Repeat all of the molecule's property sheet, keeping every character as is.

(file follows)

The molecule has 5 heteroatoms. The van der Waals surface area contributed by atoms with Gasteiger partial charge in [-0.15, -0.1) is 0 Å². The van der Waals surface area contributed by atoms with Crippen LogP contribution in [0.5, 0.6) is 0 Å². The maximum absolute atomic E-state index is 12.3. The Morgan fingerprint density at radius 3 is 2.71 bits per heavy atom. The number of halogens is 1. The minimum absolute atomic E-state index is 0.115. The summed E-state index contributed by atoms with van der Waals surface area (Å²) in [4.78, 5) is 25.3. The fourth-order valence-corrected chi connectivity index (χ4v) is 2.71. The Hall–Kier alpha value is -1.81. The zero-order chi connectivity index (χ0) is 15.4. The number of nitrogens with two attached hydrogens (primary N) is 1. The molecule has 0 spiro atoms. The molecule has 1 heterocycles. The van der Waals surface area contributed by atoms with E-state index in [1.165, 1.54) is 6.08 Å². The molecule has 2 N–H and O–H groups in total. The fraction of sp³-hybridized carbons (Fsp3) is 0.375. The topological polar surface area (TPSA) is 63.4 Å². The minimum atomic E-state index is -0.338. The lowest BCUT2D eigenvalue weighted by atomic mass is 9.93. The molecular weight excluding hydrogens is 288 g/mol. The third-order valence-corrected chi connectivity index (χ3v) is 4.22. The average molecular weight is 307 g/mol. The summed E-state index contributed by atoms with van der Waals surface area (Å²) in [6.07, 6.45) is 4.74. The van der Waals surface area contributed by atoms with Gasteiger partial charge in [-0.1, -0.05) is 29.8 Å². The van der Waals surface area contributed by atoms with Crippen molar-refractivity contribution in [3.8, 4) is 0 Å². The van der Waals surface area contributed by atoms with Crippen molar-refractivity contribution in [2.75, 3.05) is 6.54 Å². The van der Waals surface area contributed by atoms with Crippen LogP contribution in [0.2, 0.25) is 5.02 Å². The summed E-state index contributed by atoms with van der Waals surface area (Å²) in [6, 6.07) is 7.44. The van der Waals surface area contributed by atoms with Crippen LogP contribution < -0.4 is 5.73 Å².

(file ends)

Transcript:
The molecule has 5 heteroatoms. The van der Waals surface area contributed by atoms with Gasteiger partial charge in [-0.15, -0.1) is 0 Å². The van der Waals surface area contributed by atoms with Crippen LogP contribution in [0.5, 0.6) is 0 Å². The maximum absolute atomic E-state index is 12.3. The Morgan fingerprint density at radius 3 is 2.71 bits per heavy atom. The number of halogens is 1. The minimum absolute atomic E-state index is 0.115. The summed E-state index contributed by atoms with van der Waals surface area (Å²) in [4.78, 5) is 25.3. The fourth-order valence-corrected chi connectivity index (χ4v) is 2.71. The Hall–Kier alpha value is -1.81. The zero-order chi connectivity index (χ0) is 15.4. The number of nitrogens with two attached hydrogens (primary N) is 1. The molecule has 0 spiro atoms. The molecule has 1 heterocycles. The van der Waals surface area contributed by atoms with E-state index in [1.165, 1.54) is 6.08 Å². The molecule has 2 N–H and O–H groups in total. The fraction of sp³-hybridized carbons (Fsp3) is 0.375. The topological polar surface area (TPSA) is 63.4 Å². The minimum atomic E-state index is -0.338. The lowest BCUT2D eigenvalue weighted by atomic mass is 9.93. The molecular weight excluding hydrogens is 288 g/mol. The third-order valence-corrected chi connectivity index (χ3v) is 4.22. The average molecular weight is 307 g/mol. The summed E-state index contributed by atoms with van der Waals surface area (Å²) in [6.07, 6.45) is 4.74. The van der Waals surface area contributed by atoms with Gasteiger partial charge in [-0.1, -0.05) is 29.8 Å². The van der Waals surface area contributed by atoms with Crippen molar-refractivity contribution in [3.8, 4) is 0 Å². The van der Waals surface area contributed by atoms with Crippen molar-refractivity contribution in [2.75, 3.05) is 6.54 Å². The van der Waals surface area contributed by atoms with Crippen LogP contribution in [0.2, 0.25) is 5.02 Å². The summed E-state index contributed by atoms with van der Waals surface area (Å²) in [6, 6.07) is 7.44. The van der Waals surface area contributed by atoms with Crippen LogP contribution < -0.4 is 5.73 Å².